There are signs, though, that India’s redistribution toolkit might be reaching the limits of its efficiency. Concurrently, a more reformist Indian government, awash with surplus grain, wants to re-orient farmers towards higher return crops or even an exit from farming. An urbanising electorate may also not be as willing to redistribute their hard earned tax monies towards their rural co-citizens.

The reorientation of the Punjab-Haryana farmer away from rice and wheat will require tact and persuasion, not ordinance fiat. The set patterns are very comfortable from the economic (MSP + diaspora remittances + armed forces recruitment) and psychological (we feed and secure the nation) perspective. The simple promise of higher incomes might not convince historically agrarian communities who havent fully embraced the money economy.

The Prime Minister has proven to be a masterful communicator. We have not yet seen the same skill in his dealings with the farmers. The approach there has oscillated between genuflection and disregard. The potential is there for the 200000 sq. km tract of well irrigated, fertile land in India’s north west to become the new California Central Valley (47,000 sq km). India can then become the land that greatly increases global access to premium agro-products like fresh, dry fruits and vegetarian protein. The latter (beef-mukt world) will also resonate with many urban supporters of the government and even the farmers themselves.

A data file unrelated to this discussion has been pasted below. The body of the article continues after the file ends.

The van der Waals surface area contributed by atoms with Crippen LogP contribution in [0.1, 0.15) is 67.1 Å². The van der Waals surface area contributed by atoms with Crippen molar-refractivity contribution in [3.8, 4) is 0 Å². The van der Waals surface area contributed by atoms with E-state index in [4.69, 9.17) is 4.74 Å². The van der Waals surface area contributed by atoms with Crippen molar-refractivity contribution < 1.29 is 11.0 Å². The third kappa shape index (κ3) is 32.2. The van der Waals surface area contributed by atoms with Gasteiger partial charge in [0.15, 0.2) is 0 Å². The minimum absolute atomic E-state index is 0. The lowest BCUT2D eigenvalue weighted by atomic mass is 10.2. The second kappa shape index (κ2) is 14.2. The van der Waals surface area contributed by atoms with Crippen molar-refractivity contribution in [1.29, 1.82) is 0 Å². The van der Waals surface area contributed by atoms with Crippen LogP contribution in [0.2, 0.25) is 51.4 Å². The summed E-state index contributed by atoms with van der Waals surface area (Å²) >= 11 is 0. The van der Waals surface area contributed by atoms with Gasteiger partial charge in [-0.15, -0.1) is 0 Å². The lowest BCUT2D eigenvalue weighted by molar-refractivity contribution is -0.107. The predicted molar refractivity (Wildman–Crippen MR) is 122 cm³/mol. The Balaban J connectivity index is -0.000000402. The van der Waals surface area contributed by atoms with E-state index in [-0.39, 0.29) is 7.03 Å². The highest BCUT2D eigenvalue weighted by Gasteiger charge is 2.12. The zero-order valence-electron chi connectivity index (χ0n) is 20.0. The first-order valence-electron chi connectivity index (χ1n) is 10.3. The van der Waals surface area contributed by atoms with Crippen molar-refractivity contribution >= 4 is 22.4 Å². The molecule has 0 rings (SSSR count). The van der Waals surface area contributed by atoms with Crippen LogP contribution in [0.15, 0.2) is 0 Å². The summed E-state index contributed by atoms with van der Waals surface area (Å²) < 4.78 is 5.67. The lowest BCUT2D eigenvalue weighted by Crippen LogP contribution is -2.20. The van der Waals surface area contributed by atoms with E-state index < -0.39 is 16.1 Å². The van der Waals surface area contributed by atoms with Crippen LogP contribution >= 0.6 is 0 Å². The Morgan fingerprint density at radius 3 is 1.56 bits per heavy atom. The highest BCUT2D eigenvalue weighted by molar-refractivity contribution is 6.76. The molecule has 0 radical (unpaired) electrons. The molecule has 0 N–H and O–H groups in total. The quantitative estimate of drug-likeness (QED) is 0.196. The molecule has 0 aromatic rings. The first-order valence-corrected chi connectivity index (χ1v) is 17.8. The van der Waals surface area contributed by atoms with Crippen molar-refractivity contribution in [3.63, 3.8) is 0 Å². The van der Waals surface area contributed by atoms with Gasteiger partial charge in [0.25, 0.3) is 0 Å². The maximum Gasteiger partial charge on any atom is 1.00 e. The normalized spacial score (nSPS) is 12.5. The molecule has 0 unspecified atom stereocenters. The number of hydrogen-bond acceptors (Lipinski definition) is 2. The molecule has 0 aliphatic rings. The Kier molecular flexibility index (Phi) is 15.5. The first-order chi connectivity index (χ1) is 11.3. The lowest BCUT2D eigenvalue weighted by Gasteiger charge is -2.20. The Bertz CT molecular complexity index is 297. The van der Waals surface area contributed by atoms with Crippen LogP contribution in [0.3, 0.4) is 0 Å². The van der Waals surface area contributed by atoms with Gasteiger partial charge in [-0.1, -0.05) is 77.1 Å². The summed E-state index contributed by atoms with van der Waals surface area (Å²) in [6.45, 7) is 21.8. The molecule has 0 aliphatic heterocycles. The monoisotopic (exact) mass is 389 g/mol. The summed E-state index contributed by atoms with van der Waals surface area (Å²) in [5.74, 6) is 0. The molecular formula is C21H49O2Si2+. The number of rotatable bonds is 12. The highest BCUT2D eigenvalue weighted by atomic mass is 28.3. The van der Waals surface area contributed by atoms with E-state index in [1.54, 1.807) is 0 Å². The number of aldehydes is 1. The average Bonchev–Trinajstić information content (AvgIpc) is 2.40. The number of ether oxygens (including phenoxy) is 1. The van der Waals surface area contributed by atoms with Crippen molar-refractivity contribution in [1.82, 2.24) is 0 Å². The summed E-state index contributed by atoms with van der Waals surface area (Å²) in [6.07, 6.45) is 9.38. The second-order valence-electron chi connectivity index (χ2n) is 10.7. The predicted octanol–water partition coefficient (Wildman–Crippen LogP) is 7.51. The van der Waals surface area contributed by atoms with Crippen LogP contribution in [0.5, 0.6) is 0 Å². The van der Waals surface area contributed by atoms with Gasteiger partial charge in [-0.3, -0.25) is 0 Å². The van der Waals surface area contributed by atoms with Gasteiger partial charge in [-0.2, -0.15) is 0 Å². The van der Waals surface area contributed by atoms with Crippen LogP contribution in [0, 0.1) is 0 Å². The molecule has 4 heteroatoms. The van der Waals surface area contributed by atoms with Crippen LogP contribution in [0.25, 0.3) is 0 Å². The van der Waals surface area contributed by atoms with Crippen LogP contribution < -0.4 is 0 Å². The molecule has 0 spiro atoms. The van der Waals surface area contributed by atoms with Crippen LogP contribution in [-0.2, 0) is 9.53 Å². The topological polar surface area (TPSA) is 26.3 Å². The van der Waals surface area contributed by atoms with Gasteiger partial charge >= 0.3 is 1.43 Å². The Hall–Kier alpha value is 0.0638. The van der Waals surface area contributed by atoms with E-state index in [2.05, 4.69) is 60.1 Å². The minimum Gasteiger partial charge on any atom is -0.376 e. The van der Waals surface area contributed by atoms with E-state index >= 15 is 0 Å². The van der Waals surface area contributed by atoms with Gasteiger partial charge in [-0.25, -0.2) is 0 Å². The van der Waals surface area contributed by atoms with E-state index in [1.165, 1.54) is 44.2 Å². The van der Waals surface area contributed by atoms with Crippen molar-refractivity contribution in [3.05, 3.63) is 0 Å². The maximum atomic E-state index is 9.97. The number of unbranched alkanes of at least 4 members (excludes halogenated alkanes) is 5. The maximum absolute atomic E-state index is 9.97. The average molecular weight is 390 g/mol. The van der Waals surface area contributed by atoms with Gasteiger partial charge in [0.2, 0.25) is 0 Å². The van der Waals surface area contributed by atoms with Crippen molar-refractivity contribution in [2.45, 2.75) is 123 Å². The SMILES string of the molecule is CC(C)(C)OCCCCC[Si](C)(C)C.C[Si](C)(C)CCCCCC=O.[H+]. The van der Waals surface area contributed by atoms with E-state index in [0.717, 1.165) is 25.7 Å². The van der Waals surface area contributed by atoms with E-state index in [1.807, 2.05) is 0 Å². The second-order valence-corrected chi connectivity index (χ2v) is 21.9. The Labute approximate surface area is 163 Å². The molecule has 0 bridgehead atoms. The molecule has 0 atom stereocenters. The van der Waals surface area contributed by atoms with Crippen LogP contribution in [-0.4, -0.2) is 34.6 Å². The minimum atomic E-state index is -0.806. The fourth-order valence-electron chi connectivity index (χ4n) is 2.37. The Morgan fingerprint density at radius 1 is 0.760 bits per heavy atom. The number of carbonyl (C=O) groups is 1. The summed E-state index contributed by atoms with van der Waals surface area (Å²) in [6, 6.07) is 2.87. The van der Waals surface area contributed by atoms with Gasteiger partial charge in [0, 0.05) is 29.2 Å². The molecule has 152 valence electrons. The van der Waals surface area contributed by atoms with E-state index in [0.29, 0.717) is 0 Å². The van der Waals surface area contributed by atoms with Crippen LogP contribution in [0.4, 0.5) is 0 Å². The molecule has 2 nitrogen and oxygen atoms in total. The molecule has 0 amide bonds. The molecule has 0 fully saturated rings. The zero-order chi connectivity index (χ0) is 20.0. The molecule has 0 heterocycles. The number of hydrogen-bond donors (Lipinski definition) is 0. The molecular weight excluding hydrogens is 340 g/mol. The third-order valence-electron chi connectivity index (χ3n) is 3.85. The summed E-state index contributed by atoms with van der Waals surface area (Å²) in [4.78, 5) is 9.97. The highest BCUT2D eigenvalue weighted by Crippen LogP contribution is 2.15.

56 thoughts on “Farmers vs Government: The Benefits and Limits of Democratic Redistribution”